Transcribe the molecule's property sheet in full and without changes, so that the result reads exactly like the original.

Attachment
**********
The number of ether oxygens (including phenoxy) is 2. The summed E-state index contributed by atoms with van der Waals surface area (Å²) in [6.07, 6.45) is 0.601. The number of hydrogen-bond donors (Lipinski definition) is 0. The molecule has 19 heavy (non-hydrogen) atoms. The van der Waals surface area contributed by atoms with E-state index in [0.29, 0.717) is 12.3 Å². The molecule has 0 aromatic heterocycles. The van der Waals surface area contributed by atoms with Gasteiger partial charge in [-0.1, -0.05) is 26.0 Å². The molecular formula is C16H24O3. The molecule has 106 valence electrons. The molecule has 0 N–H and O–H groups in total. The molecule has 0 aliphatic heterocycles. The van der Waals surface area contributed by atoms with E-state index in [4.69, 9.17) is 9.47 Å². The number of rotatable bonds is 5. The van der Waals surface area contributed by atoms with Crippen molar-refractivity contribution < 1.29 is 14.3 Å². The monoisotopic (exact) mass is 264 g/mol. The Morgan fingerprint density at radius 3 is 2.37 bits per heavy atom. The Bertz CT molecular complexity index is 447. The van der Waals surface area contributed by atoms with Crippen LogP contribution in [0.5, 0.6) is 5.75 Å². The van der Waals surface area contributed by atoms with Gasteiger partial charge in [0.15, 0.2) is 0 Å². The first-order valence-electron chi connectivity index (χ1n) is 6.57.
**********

The number of ether oxygens (including phenoxy) is 2. The summed E-state index contributed by atoms with van der Waals surface area (Å²) in [6.07, 6.45) is 0.601. The number of hydrogen-bond donors (Lipinski definition) is 0. The molecule has 19 heavy (non-hydrogen) atoms. The van der Waals surface area contributed by atoms with E-state index in [0.29, 0.717) is 12.3 Å². The molecule has 0 aromatic heterocycles. The van der Waals surface area contributed by atoms with Gasteiger partial charge in [-0.1, -0.05) is 26.0 Å². The molecular formula is C16H24O3. The molecule has 106 valence electrons. The molecule has 0 N–H and O–H groups in total. The molecule has 0 aliphatic heterocycles. The van der Waals surface area contributed by atoms with E-state index in [4.69, 9.17) is 9.47 Å². The number of rotatable bonds is 5. The van der Waals surface area contributed by atoms with Crippen molar-refractivity contribution < 1.29 is 14.3 Å². The monoisotopic (exact) mass is 264 g/mol. The Morgan fingerprint density at radius 3 is 2.37 bits per heavy atom. The Bertz CT molecular complexity index is 447. The van der Waals surface area contributed by atoms with Crippen LogP contribution in [0.5, 0.6) is 5.75 Å². The van der Waals surface area contributed by atoms with Gasteiger partial charge in [0.15, 0.2) is 0 Å². The first-order valence-electron chi connectivity index (χ1n) is 6.57.